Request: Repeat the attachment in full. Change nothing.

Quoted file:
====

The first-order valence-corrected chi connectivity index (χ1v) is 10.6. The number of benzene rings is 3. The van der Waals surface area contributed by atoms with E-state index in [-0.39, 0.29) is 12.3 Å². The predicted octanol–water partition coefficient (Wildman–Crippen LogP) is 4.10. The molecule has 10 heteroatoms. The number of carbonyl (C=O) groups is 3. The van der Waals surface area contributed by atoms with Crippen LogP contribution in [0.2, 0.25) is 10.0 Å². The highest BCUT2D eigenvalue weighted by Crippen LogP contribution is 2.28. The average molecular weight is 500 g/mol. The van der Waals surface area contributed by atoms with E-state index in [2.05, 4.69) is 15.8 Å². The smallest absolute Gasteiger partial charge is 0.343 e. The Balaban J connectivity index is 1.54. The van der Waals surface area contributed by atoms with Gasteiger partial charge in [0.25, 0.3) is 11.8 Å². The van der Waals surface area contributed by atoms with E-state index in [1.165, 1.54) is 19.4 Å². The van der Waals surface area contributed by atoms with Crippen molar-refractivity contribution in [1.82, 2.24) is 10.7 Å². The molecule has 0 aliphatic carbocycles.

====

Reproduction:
The first-order valence-corrected chi connectivity index (χ1v) is 10.6. The number of benzene rings is 3. The van der Waals surface area contributed by atoms with E-state index in [-0.39, 0.29) is 12.3 Å². The predicted octanol–water partition coefficient (Wildman–Crippen LogP) is 4.10. The molecule has 10 heteroatoms. The number of carbonyl (C=O) groups is 3. The van der Waals surface area contributed by atoms with Crippen LogP contribution in [0.2, 0.25) is 10.0 Å². The highest BCUT2D eigenvalue weighted by Crippen LogP contribution is 2.28. The average molecular weight is 500 g/mol. The van der Waals surface area contributed by atoms with E-state index in [2.05, 4.69) is 15.8 Å². The smallest absolute Gasteiger partial charge is 0.343 e. The Balaban J connectivity index is 1.54. The van der Waals surface area contributed by atoms with Gasteiger partial charge in [0.25, 0.3) is 11.8 Å². The van der Waals surface area contributed by atoms with E-state index in [1.165, 1.54) is 19.4 Å². The van der Waals surface area contributed by atoms with Crippen molar-refractivity contribution in [1.82, 2.24) is 10.7 Å². The molecule has 0 aliphatic carbocycles.